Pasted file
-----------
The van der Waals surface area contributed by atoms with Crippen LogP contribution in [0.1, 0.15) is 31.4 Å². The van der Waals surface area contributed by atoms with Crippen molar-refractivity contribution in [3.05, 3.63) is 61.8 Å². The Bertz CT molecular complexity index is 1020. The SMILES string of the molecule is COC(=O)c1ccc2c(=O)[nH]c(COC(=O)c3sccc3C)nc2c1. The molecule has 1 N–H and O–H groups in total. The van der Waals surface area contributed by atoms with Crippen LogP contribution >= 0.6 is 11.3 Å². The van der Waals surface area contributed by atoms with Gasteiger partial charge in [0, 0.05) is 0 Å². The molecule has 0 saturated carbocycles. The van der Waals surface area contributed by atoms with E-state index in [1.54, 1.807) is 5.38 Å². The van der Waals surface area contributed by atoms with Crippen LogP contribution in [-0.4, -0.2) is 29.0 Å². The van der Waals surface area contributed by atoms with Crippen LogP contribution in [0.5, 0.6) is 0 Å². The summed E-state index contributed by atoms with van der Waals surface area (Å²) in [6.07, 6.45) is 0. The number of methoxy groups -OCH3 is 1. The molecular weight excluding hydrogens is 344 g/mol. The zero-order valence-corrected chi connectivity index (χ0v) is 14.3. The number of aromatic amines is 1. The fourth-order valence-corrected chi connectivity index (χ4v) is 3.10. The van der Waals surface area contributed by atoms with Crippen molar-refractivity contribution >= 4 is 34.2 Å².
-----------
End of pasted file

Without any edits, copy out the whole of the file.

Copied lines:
The van der Waals surface area contributed by atoms with Crippen LogP contribution in [0.1, 0.15) is 31.4 Å². The van der Waals surface area contributed by atoms with Crippen molar-refractivity contribution in [3.05, 3.63) is 61.8 Å². The Bertz CT molecular complexity index is 1020. The SMILES string of the molecule is COC(=O)c1ccc2c(=O)[nH]c(COC(=O)c3sccc3C)nc2c1. The molecule has 1 N–H and O–H groups in total. The van der Waals surface area contributed by atoms with Crippen LogP contribution >= 0.6 is 11.3 Å². The van der Waals surface area contributed by atoms with Gasteiger partial charge in [0, 0.05) is 0 Å². The molecule has 0 saturated carbocycles. The van der Waals surface area contributed by atoms with E-state index in [1.54, 1.807) is 5.38 Å². The van der Waals surface area contributed by atoms with Crippen LogP contribution in [-0.4, -0.2) is 29.0 Å². The van der Waals surface area contributed by atoms with Crippen LogP contribution in [0.5, 0.6) is 0 Å². The summed E-state index contributed by atoms with van der Waals surface area (Å²) in [6.07, 6.45) is 0. The number of methoxy groups -OCH3 is 1. The molecular weight excluding hydrogens is 344 g/mol. The zero-order valence-corrected chi connectivity index (χ0v) is 14.3. The number of aromatic amines is 1. The fourth-order valence-corrected chi connectivity index (χ4v) is 3.10. The van der Waals surface area contributed by atoms with Crippen molar-refractivity contribution >= 4 is 34.2 Å².